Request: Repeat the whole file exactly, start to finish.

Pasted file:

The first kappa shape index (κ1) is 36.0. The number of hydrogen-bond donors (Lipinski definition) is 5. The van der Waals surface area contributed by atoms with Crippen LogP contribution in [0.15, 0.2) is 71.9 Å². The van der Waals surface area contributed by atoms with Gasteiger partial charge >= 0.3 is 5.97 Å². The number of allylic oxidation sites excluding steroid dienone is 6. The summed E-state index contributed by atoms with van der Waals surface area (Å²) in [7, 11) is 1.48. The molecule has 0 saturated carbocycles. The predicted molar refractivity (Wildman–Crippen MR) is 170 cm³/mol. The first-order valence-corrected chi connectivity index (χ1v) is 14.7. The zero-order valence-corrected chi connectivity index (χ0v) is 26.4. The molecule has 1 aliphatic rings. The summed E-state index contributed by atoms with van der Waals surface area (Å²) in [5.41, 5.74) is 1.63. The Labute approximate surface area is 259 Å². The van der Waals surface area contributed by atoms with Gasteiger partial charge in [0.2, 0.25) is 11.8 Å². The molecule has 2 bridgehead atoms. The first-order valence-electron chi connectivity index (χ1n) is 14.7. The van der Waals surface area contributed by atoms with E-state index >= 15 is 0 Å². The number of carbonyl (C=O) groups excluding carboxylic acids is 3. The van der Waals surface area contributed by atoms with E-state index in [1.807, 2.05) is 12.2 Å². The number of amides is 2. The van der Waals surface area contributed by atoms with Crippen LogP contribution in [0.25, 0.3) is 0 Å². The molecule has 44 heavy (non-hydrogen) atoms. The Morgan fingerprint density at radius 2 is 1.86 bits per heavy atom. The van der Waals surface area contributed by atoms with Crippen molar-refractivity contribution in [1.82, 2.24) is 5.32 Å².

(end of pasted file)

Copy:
The first kappa shape index (κ1) is 36.0. The number of hydrogen-bond donors (Lipinski definition) is 5. The van der Waals surface area contributed by atoms with Crippen LogP contribution in [0.15, 0.2) is 71.9 Å². The van der Waals surface area contributed by atoms with Gasteiger partial charge >= 0.3 is 5.97 Å². The number of allylic oxidation sites excluding steroid dienone is 6. The summed E-state index contributed by atoms with van der Waals surface area (Å²) in [7, 11) is 1.48. The molecule has 0 saturated carbocycles. The predicted molar refractivity (Wildman–Crippen MR) is 170 cm³/mol. The first-order valence-corrected chi connectivity index (χ1v) is 14.7. The zero-order valence-corrected chi connectivity index (χ0v) is 26.4. The molecule has 1 aliphatic rings. The summed E-state index contributed by atoms with van der Waals surface area (Å²) in [5.41, 5.74) is 1.63. The Labute approximate surface area is 259 Å². The van der Waals surface area contributed by atoms with Gasteiger partial charge in [0.2, 0.25) is 11.8 Å². The molecule has 2 bridgehead atoms. The first-order valence-electron chi connectivity index (χ1n) is 14.7. The van der Waals surface area contributed by atoms with E-state index >= 15 is 0 Å². The number of carbonyl (C=O) groups excluding carboxylic acids is 3. The van der Waals surface area contributed by atoms with E-state index in [1.807, 2.05) is 12.2 Å². The number of amides is 2. The van der Waals surface area contributed by atoms with Crippen LogP contribution in [0.25, 0.3) is 0 Å². The molecule has 44 heavy (non-hydrogen) atoms. The Morgan fingerprint density at radius 2 is 1.86 bits per heavy atom. The van der Waals surface area contributed by atoms with Crippen molar-refractivity contribution in [1.82, 2.24) is 5.32 Å².